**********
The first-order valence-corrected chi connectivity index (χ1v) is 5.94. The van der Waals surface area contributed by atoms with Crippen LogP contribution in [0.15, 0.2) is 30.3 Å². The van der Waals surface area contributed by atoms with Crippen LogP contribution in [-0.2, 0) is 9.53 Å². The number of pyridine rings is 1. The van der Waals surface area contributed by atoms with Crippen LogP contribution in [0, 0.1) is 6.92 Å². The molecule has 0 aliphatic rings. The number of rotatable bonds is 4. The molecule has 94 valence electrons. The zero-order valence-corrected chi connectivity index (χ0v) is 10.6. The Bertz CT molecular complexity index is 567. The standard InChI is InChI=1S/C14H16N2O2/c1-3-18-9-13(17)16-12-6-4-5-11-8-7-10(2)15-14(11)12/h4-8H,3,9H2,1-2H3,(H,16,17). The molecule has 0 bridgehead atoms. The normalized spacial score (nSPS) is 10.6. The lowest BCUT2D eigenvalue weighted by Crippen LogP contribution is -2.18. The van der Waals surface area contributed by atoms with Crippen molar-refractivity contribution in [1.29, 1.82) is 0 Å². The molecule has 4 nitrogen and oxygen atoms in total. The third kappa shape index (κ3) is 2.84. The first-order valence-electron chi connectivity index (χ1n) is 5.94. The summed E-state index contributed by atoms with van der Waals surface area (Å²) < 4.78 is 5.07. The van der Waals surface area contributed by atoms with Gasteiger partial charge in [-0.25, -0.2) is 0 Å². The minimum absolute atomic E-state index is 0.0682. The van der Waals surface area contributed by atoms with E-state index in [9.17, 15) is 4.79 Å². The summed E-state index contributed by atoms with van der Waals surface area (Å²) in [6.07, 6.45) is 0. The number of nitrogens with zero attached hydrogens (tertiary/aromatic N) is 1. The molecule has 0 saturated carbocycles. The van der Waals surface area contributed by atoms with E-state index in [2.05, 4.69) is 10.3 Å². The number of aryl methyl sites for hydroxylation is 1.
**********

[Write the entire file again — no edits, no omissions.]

The first-order valence-corrected chi connectivity index (χ1v) is 5.94. The van der Waals surface area contributed by atoms with Crippen LogP contribution in [0.15, 0.2) is 30.3 Å². The van der Waals surface area contributed by atoms with Crippen LogP contribution in [-0.2, 0) is 9.53 Å². The number of pyridine rings is 1. The van der Waals surface area contributed by atoms with Crippen LogP contribution in [0, 0.1) is 6.92 Å². The molecule has 0 aliphatic rings. The number of rotatable bonds is 4. The molecule has 94 valence electrons. The zero-order valence-corrected chi connectivity index (χ0v) is 10.6. The Bertz CT molecular complexity index is 567. The standard InChI is InChI=1S/C14H16N2O2/c1-3-18-9-13(17)16-12-6-4-5-11-8-7-10(2)15-14(11)12/h4-8H,3,9H2,1-2H3,(H,16,17). The molecule has 0 bridgehead atoms. The normalized spacial score (nSPS) is 10.6. The lowest BCUT2D eigenvalue weighted by Crippen LogP contribution is -2.18. The van der Waals surface area contributed by atoms with Crippen molar-refractivity contribution in [1.29, 1.82) is 0 Å². The molecule has 4 nitrogen and oxygen atoms in total. The third kappa shape index (κ3) is 2.84. The first-order valence-electron chi connectivity index (χ1n) is 5.94. The summed E-state index contributed by atoms with van der Waals surface area (Å²) < 4.78 is 5.07. The van der Waals surface area contributed by atoms with Gasteiger partial charge in [-0.25, -0.2) is 0 Å². The minimum absolute atomic E-state index is 0.0682. The van der Waals surface area contributed by atoms with E-state index in [9.17, 15) is 4.79 Å². The summed E-state index contributed by atoms with van der Waals surface area (Å²) in [6.07, 6.45) is 0. The number of nitrogens with zero attached hydrogens (tertiary/aromatic N) is 1. The molecule has 0 saturated carbocycles. The van der Waals surface area contributed by atoms with E-state index in [2.05, 4.69) is 10.3 Å². The number of aryl methyl sites for hydroxylation is 1.